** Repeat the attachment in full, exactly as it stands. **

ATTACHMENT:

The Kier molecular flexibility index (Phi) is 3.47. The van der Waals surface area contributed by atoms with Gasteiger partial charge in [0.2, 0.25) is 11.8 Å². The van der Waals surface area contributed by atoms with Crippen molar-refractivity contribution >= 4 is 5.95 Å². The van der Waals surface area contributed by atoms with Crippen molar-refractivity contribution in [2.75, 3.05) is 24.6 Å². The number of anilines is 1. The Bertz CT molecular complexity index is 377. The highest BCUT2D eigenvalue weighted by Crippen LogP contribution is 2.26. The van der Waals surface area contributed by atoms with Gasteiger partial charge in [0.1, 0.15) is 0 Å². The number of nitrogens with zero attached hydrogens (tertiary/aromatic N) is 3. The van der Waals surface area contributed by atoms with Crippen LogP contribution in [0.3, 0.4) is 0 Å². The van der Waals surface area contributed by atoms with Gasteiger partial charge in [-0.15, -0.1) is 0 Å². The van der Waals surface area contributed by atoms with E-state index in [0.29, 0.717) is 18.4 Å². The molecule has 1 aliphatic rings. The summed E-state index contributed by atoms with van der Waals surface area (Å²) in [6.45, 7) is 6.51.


The Kier molecular flexibility index (Phi) is 3.47. The van der Waals surface area contributed by atoms with Gasteiger partial charge in [0.2, 0.25) is 11.8 Å². The van der Waals surface area contributed by atoms with Crippen molar-refractivity contribution >= 4 is 5.95 Å². The van der Waals surface area contributed by atoms with Crippen molar-refractivity contribution in [2.75, 3.05) is 24.6 Å². The number of anilines is 1. The Bertz CT molecular complexity index is 377. The highest BCUT2D eigenvalue weighted by Crippen LogP contribution is 2.26. The van der Waals surface area contributed by atoms with Gasteiger partial charge in [0.1, 0.15) is 0 Å². The number of nitrogens with zero attached hydrogens (tertiary/aromatic N) is 3. The van der Waals surface area contributed by atoms with Crippen LogP contribution in [0.3, 0.4) is 0 Å². The van der Waals surface area contributed by atoms with Gasteiger partial charge in [-0.15, -0.1) is 0 Å². The van der Waals surface area contributed by atoms with E-state index in [0.29, 0.717) is 18.4 Å². The molecule has 1 aliphatic rings. The summed E-state index contributed by atoms with van der Waals surface area (Å²) in [6.45, 7) is 6.51.